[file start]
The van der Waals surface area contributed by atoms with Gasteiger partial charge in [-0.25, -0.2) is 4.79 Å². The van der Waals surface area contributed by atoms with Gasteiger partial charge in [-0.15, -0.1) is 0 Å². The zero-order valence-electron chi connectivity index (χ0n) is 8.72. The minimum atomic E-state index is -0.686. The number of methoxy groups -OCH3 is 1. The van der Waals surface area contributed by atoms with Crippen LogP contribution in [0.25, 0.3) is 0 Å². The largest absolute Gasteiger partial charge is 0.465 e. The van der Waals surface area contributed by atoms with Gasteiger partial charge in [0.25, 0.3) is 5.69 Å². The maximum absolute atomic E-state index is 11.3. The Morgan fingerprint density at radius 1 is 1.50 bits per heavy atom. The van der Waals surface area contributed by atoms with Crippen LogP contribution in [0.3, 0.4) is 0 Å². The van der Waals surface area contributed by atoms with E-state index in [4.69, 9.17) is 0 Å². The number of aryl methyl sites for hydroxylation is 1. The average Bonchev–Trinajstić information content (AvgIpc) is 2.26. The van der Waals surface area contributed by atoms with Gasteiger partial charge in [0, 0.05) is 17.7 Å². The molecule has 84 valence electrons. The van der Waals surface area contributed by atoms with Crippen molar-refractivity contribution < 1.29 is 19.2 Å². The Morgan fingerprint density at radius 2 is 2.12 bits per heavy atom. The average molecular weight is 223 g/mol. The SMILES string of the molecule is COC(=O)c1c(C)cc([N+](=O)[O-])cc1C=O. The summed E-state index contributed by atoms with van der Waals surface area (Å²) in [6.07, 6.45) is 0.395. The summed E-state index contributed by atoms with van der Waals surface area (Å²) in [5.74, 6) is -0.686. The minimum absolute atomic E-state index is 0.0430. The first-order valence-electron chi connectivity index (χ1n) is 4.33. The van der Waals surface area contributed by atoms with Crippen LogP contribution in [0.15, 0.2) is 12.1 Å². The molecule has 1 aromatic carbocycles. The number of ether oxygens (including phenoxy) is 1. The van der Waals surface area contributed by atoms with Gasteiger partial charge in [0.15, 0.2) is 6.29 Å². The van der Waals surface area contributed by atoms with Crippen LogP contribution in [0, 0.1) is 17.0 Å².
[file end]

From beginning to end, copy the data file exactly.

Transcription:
The van der Waals surface area contributed by atoms with Gasteiger partial charge in [-0.25, -0.2) is 4.79 Å². The van der Waals surface area contributed by atoms with Gasteiger partial charge in [-0.15, -0.1) is 0 Å². The zero-order valence-electron chi connectivity index (χ0n) is 8.72. The minimum atomic E-state index is -0.686. The number of methoxy groups -OCH3 is 1. The van der Waals surface area contributed by atoms with Crippen LogP contribution in [0.25, 0.3) is 0 Å². The largest absolute Gasteiger partial charge is 0.465 e. The van der Waals surface area contributed by atoms with Gasteiger partial charge in [0.25, 0.3) is 5.69 Å². The maximum absolute atomic E-state index is 11.3. The Morgan fingerprint density at radius 1 is 1.50 bits per heavy atom. The van der Waals surface area contributed by atoms with Crippen LogP contribution in [0.3, 0.4) is 0 Å². The van der Waals surface area contributed by atoms with E-state index in [4.69, 9.17) is 0 Å². The number of aryl methyl sites for hydroxylation is 1. The average Bonchev–Trinajstić information content (AvgIpc) is 2.26. The van der Waals surface area contributed by atoms with Gasteiger partial charge in [0, 0.05) is 17.7 Å². The molecule has 84 valence electrons. The van der Waals surface area contributed by atoms with Crippen molar-refractivity contribution < 1.29 is 19.2 Å². The Morgan fingerprint density at radius 2 is 2.12 bits per heavy atom. The average molecular weight is 223 g/mol. The SMILES string of the molecule is COC(=O)c1c(C)cc([N+](=O)[O-])cc1C=O. The summed E-state index contributed by atoms with van der Waals surface area (Å²) in [6.07, 6.45) is 0.395. The summed E-state index contributed by atoms with van der Waals surface area (Å²) in [5.74, 6) is -0.686. The minimum absolute atomic E-state index is 0.0430. The first-order valence-electron chi connectivity index (χ1n) is 4.33. The van der Waals surface area contributed by atoms with Crippen LogP contribution in [0.15, 0.2) is 12.1 Å². The molecule has 1 aromatic carbocycles. The number of ether oxygens (including phenoxy) is 1. The van der Waals surface area contributed by atoms with Gasteiger partial charge in [0.15, 0.2) is 6.29 Å². The van der Waals surface area contributed by atoms with Crippen LogP contribution in [0, 0.1) is 17.0 Å².